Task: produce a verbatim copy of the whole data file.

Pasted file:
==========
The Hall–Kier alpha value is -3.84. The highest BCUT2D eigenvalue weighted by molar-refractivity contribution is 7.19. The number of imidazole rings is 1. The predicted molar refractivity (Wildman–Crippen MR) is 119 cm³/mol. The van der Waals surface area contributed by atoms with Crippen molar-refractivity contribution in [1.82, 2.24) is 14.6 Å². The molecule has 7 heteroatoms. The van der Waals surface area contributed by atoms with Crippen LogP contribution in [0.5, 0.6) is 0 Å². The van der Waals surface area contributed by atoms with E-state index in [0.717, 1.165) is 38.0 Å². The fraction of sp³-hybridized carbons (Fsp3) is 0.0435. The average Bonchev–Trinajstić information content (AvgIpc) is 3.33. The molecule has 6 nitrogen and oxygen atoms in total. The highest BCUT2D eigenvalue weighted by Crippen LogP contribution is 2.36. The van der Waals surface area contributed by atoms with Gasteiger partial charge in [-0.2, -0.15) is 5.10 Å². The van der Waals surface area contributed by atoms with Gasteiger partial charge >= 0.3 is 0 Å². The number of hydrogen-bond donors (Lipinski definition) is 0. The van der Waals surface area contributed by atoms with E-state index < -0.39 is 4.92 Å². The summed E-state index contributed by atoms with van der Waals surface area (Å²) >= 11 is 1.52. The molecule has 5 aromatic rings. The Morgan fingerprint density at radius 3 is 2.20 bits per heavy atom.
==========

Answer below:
The Hall–Kier alpha value is -3.84. The highest BCUT2D eigenvalue weighted by molar-refractivity contribution is 7.19. The number of imidazole rings is 1. The predicted molar refractivity (Wildman–Crippen MR) is 119 cm³/mol. The van der Waals surface area contributed by atoms with Crippen molar-refractivity contribution in [1.82, 2.24) is 14.6 Å². The molecule has 7 heteroatoms. The van der Waals surface area contributed by atoms with Crippen LogP contribution in [0.5, 0.6) is 0 Å². The van der Waals surface area contributed by atoms with E-state index in [0.717, 1.165) is 38.0 Å². The fraction of sp³-hybridized carbons (Fsp3) is 0.0435. The average Bonchev–Trinajstić information content (AvgIpc) is 3.33. The molecule has 6 nitrogen and oxygen atoms in total. The highest BCUT2D eigenvalue weighted by Crippen LogP contribution is 2.36. The van der Waals surface area contributed by atoms with Gasteiger partial charge in [-0.2, -0.15) is 5.10 Å². The van der Waals surface area contributed by atoms with Gasteiger partial charge >= 0.3 is 0 Å². The number of hydrogen-bond donors (Lipinski definition) is 0. The van der Waals surface area contributed by atoms with E-state index < -0.39 is 4.92 Å². The summed E-state index contributed by atoms with van der Waals surface area (Å²) >= 11 is 1.52. The molecule has 5 aromatic rings. The Morgan fingerprint density at radius 3 is 2.20 bits per heavy atom.